FIG. 4 illustrates the instant invention with slightly modified contour shape. In FIG. 4, paper easel 10 has a center panel 12 with opposing left and right wing panels 14, 16. Top edge 18 of center panel 12 has an outline curved in shape. Bottom edge 20 is flat. Left and right ear portions 30,36 are also curved in shape, mirroring the curved shape of top edge 18.

FIG. 5 presents still another shape of paper easel 10. In FIG. 5, paper easel 10 has center panel 12 with top edge 18 in an oval shape. Left wing panel 14 has a rear edge 42 which also has an oval shape. Right wing panel 16 is substantially the mirror image shape of left wing panel 14. Center panel 12 also has left ear portion 30 and right ear portion 36, both of which form an oval shape. The paper easel 10 of FIG. 5 also has an oval shape for aperture 68 formed in center section 13 of center panel 12.

FIG. 6 illustrates another shape of paper easel 10 of the instant invention. Specifically, center panel 12 has a top edge 18 which has an outline in the shape of a cat with a cat head and ears. Left and right ear portions 30, 36 are also formed into a shape that, in connection with left and right wing panels 14 and 16 continued the cat related theme. Additionally, an animal theme other than that of a cat may be used. For example, an outline of an animal head such as a dog's head or a racoon's head may also be used. As with a paper easel with a cat theme, designs of animals may be printed on the panels of the paper easel itself.

In operation, the flute wire 56 is inserted during manufacturing. Thus, when in use, a user may bend left wing panel 14 and right wing panel 16 back into their proper positions in order to allow a sheet of paper (or a plurality of paper sheets) to rest upon left and right foot panels 46, 54, leaving the surface of the paper to lean against center panel 12. While it is appropriate that center panel 12 be angled backwardly slightly from a strictly upright position (when compared to the work surface), any appropriate angle may be used. Appropriately, the angle which center panel 12 has with respect to the work surface is determined by the angle of each crease line with respect to its associated bottom edge. Of course, it is preferable that both sides be the same. For example, the angle between left crease line 27 and bottom edge 40 of left wing panel 14 determines the angle of center panel 12 with respect to the work surface 11. While this angle may be 90, it is preferable that it be less than 90 so that papers sitting on the easel will not easily fall off.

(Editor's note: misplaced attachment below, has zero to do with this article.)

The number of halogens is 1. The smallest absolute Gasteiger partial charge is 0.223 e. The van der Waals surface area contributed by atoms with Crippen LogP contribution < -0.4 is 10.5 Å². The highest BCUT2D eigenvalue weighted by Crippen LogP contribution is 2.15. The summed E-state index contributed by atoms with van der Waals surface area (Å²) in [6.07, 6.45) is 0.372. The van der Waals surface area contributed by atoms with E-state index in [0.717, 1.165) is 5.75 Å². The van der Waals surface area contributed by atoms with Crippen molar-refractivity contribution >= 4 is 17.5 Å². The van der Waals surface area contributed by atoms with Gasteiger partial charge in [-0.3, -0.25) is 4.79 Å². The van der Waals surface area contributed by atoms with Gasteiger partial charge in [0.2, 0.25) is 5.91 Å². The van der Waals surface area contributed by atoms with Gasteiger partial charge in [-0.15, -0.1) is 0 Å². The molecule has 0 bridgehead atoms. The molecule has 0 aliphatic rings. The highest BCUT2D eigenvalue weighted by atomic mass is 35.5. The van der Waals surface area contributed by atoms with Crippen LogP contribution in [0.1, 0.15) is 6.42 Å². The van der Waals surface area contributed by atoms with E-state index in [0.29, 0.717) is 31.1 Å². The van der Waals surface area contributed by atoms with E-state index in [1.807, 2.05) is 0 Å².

When finished using paper easel 10, the user may unfold left and right wing panels. so that the entire paper easel 10 is flat, as illustrated in FIG. 2, for easy transportation. However, the user may also bend one or both of left and right wing panels 14, 16 back completely against the back of center panel 12 to provide a more compact package for transportation.

Although a specific form of embodiment of the instant invention has been described above and illustrated in the accompanying drawings in order to be more clearly understood, the above description is made by way of example and not as a limitation to the scope of the instant invention. It is contemplated that various modifications apparent to one of ordinary skill in the art could be made without departing from the scope of the invention which is to be determined by the following claims.

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Referenced by
Citing PatentFiling datePublication dateApplicantTitle
US6484429 *Apr 5, 2002Nov 26, 2002Thomas S. PrzyluckiMattress sign display
US6682041 *Nov 9, 2002Jan 27, 2004Bill Branham Designs, Ltd.Structural fixture assembly and method of making same
US7000882Dec 4, 2003Feb 21, 2006Snuffer Denver CFoldable tabletop easel
US7185869 *Mar 25, 2004Mar 6, 2007Ron SmithFoldable book holder
US7818904Feb 10, 2007Oct 26, 2010Cole & Ashcroft, LpOne-piece photograph display assembly and methods of use
US8074385Oct 26, 2010Dec 13, 2011Cole & Ashcroft L.P.One-piece photograph display assembly and methods of use
US9129537 *Feb 18, 2015Sep 8, 2015Ann Louise LorenziniDisplay board for multimedia devices
US20040003520 *Apr 14, 2003Jan 8, 2004Trew Jack CameronDisposable easel
US20040188588 *Mar 25, 2004Sep 30, 2004Ron SmithFoldable book holder
US20070186456 *Feb 10, 2007Aug 16, 2007Cole & AshcroftOne-Piece Photograph Display Assembly and Methods of Use
US20110088302 *Oct 26, 2010Apr 21, 2011Cole & Ashcroft LpOne-Piece Photograph Display Assembly and Methods of Use
Classifications
U.S. Classification248/459, 248/174, 248/165, 248/460, 248/453
International ClassificationA47B97/08
Cooperative ClassificationA47B97/08
European ClassificationA47B97/08
Legal Events
DateCodeEventDescription
Nov 23, 2005REMIMaintenance fee reminder mailed
Apr 7, 2006SULPSurcharge for late payment
Apr 7, 2006FPAYFee payment
Year of fee payment: 4
Dec 14, 2009REMIMaintenance fee reminder mailed
May 7, 2010LAPSLapse for failure to pay maintenance fees
Jun 29, 2010FPExpired due to failure to pay maintenance fee
Effective date: 20100507